by SC Publisher Shannen Hayes
The Donax Wastewater Reclamation Facility is the only active centralized wastewater treatment facility on Sanibel and an upgrade project began in 2016 to improve the quality of the reclaimed water, reduce nutrient loading and extend the life of the facility. It’s scheduled to be completed in March 2021.
“We are proud of our central sewer system and to continue protecting water quality,” said Director of Community Services Keith Williams. “The treatment facility is pretty standard for the industry, but this will be a better performing facility.”
The facility upgrades will help reduce the amount of nitrogen and phosphorus that is in the water by about 50 to 70 percent. This nutrient removal process is imperative to help protect and improve water quality in the Gulf of Mexico, San Carols Bay, Pine Island Sound and the Sanibel River. It will also improve the quality of water distributed across the island.
Specific upgrades include a new flow equalization basin, new pre-treatment screens, conversion of the treatment process from a Modified Lidzack-Ettinger (MLE) process to a four stage Bardenpho process, the addition of a Membrane Bioreactor (MBR) to the treatment process and the construction of a new electrical building.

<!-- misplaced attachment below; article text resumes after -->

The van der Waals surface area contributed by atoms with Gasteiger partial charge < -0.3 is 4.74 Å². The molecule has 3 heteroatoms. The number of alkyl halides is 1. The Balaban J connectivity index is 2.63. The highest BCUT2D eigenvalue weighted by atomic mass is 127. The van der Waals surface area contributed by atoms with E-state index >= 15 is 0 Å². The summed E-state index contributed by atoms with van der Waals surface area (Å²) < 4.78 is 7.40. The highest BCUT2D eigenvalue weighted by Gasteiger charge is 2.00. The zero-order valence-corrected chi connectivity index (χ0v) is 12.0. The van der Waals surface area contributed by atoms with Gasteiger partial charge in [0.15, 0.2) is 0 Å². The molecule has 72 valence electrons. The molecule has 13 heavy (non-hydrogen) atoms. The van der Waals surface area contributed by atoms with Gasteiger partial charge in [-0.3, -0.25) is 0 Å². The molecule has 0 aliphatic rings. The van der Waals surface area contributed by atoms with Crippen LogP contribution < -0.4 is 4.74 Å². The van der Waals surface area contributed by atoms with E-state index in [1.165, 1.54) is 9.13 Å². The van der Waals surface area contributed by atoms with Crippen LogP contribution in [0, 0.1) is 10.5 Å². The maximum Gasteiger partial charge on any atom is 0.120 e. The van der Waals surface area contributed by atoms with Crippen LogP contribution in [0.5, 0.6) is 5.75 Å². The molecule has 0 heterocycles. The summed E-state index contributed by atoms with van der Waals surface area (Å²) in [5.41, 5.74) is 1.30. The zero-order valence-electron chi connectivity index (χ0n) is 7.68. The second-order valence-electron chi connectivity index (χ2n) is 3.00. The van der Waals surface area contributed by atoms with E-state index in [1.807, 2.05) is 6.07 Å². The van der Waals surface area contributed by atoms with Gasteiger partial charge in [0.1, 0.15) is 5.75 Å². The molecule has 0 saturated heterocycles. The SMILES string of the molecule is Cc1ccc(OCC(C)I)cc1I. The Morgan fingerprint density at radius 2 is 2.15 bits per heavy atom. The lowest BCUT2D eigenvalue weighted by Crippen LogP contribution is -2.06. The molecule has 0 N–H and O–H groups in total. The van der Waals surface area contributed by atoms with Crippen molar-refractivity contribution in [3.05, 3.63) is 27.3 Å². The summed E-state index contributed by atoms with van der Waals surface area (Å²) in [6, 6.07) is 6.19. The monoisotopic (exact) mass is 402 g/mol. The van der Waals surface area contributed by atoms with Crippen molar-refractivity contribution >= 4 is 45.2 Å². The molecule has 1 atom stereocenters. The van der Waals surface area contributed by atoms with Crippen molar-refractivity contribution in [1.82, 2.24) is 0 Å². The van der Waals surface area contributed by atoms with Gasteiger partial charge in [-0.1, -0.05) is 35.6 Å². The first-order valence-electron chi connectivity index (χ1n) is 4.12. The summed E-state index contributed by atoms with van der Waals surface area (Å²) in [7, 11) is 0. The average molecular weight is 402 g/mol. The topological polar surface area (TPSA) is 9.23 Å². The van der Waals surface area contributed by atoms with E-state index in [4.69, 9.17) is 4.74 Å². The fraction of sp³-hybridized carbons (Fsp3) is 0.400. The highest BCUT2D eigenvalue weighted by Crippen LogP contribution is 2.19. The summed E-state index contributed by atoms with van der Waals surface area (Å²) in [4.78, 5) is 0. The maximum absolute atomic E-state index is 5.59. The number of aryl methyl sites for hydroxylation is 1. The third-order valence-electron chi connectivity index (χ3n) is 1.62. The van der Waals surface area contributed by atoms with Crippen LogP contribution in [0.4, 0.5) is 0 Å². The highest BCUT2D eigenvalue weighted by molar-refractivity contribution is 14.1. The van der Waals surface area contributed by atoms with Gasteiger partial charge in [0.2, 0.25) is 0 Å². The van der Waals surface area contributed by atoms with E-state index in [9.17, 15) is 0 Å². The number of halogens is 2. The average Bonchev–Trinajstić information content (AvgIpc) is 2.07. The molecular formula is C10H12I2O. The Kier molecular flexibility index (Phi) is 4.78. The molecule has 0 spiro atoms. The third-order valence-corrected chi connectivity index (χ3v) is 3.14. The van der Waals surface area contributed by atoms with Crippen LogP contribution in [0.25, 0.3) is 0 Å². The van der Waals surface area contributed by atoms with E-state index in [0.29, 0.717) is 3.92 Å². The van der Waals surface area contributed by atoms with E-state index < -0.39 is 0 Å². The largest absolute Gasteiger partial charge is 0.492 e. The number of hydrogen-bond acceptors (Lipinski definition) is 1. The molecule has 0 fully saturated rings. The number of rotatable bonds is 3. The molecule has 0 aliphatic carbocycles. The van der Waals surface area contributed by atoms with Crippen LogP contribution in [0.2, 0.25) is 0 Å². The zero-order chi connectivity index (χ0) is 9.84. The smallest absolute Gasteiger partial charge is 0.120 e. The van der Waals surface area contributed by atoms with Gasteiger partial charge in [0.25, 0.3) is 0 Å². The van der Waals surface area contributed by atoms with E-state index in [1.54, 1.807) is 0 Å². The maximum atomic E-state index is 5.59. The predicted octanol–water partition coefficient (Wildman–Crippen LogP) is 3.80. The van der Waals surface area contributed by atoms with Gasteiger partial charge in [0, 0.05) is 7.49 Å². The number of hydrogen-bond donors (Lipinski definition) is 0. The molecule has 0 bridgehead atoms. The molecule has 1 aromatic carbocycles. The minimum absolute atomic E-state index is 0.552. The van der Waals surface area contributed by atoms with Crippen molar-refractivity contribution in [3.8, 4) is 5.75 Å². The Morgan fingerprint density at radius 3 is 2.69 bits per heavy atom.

The state-of-the-art facility works by receiving raw wastewater from across the island through a system of pipes and lift stations. The wastewater is then screened to remove large solids and sand, before being treated through a biological process to remove suspended solids, organic matter and inorganic nutrients.
Following treatment, the wastewater is finally disinfected before becoming reclaimed water and made available for irrigating three golf courses on the island and other properties along the distribution lines.
The upgrade project budget is $20,132,100 and the city has secured a total of $4.037 million in grants from the Florida Department of Environmental Protection and the Federal Emergency Management Agency. The remaining balance will be funded by the city’s utility revenue.
“It is great to have support from the city and the community on this project,” said Williams.
The original plant, which served a small portion of the island, was purchased by the city in the 1990s from a utility provider. After assuming operation and upgrading the facility, the city began systematically expanding the municipal centralized sewer system. Since then, 99 percent of private and commercial properties have been removed from septic.